afghanistan, pakistan. you're reading a couple pieces in the "new york times." now it's spreading to all of these different countries and one that really jumped off the page for me, drone attacks in somalia. >> joining us, jeremy scahill, on the cia secret sites in somalia, jeremy, the secret training programs and secret prisons out of somalia is part of your reporting there. how big a threat are these terrorist group there's? >> we should say first of all president obama campaigned on a promise to go up against these bush era policies declaring war on the world, running secret sites, torturing prisoners. deeply involved in an underground dungeon officially run by the somali national security agency, but their salaries are paid by the cia directly. in fact, one somali agent described thousand hairli ed ho and paid by u.s. agents and the u.s. is interrogating prisoners, including those rendered by the kenyan government, snatched off the streets in nairobi based on u.s. intelligence and taken to this secret prison and interrogated. it goes against the president's ordered he signed in janua
and talked about, we're not worried about the al qaeda in pakistan because of the death of bin laden though we can't write off ayman al-zawahiri, the new leader of al qaeda in the pakistani tribal areas but he's worried about yemen and al qaeda in the arabian peninsula and also, somalia, across the waterways there where you have al-shabab. so, al qaeda has been morphing for quite some time, since 9/11 and i think he's saying the threats are moving in that direction and that he thinks and the administration believes that al qaeda, the one we think of from 9/11 purposes, usama bin laden and ayman al-zawahiri, may be on its death bed. alisyn: and how, in this new 2.0 version, how much of a threat is anwar al-awlaki. >> he's dangerous, he was here in the u.s. on 9/11 and left the u.s. and went to yemen and, is responsible probably for at least three major attacks or plots in the u.s., including the detroit under wear bombing. including the fort hood assaults, attacks and the ink cartridge capers, where they tried to modify ink printer cartridges as bombs and is considered probably the most dang
were traveling to pakistan, then they came back to the uk. the worry is that america has similar challenges and parallels. >> and apparently according to some reports i saw today, that's exactly what osama bin laden was hoping for, targeting specifically somalia and members of al shabaab to do just that, attack the u.s. according to u.s. officials, al qaeda is on the brink of collapse. if that happens, what other groups, what other factions would be ready to step in and fill the void? is that even what would happen? >> transnational terrorism has diversified. it's no longer about one group. bin laden's ideology has po live rated since 9/11. there are outfits who have their own resources, leadership, cell strauk chur, design and commitment to plot and commitment transnational attacks. one leading element has been the al qaeda franchise in yemen that has tried to target the united states over the last few year, especially going after the aviation industry. al shabaab which is next door in somalia is another group that's concerning. and the worry is that at some point al shabaab may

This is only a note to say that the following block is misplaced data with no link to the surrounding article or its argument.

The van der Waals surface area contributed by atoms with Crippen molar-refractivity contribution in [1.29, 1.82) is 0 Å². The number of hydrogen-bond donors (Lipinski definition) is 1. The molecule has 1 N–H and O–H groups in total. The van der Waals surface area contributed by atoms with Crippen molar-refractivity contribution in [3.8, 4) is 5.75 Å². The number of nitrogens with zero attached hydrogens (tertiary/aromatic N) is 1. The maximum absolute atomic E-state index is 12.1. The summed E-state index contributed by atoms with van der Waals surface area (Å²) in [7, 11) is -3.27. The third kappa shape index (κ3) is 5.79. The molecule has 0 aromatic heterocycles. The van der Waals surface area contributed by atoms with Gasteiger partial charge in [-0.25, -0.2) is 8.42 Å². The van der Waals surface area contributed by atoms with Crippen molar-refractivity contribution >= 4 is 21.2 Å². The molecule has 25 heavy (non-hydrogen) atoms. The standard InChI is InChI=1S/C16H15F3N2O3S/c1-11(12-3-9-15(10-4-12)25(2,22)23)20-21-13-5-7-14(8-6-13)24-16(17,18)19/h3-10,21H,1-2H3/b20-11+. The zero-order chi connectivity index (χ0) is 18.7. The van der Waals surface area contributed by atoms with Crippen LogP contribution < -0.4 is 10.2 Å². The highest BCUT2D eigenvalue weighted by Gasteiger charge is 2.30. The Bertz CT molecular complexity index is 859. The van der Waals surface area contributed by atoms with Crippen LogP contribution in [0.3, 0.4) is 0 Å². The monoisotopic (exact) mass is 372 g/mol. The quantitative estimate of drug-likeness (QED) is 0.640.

. neither al qaeda in afghanistan nor pakistan now pose as grave a threat to america as their affiliate in somalia, that according to u.s. counterterrorism officials. the group known as al shabaab has even been successful in recruiting westerners. >> al shabaab is recruiting inside american mosques in somali communities like minneapolis and san diego according to the justice department. >> reporter: congressman peter king, chairman of the commtee on homeland security, held a hearing on the increasing threat. >> the terrorist training camps run by al shabaab teach their participants how to kill people and so the ability of one of those individuals to return to the united states and to put into practice that training is a threat. >> reporter: abc news has learned that before he died osama bin laden was secretly urging al shabaab to target the u.s. at least 40 somali-americans have trained and fought in a civil war in their homeland in the last three years, including three suicide bombers. as many as two dozen remain unaccounted for. >> probably the next, most significant terrorist threat
, napolitano, but voltaire! >> bill: watch the judge on "freedom watch", # pakistan eastern time. alisyn: let's check in with jon scott for what's coming up on "happening now. jon: thank you, a massive dust cloud swallows a major u.s. city, crippling travel, knocking out power. what's behind this monster storm? >>> plus a frightening new warning for u.s. airlines, terrorists, having trouble getting people to carry bombs outside the body, might try to put them inside a body to take down a jetliner. >>> and imagine living to be more than 100 years old. how about living to be 1000? researchers say that reality is actually closer than you might think. we'll see you at the top of the hour. alisyn. alisyn: good stuff, jon, thank you very much. >>> well, he's leading all republican candidates in the polls and the pocketbook. mitt romney, far and away the fundraising champ of the 2012 season thus far. but does that mean he's going to win the nomination? we are live, looking at that from the nation's capitol. bill: we have dramatic videotape of a severe rain storm trap ago man under a bridge, check it
Search Results 0 to 21 of about 22 (some duplicates have been removed)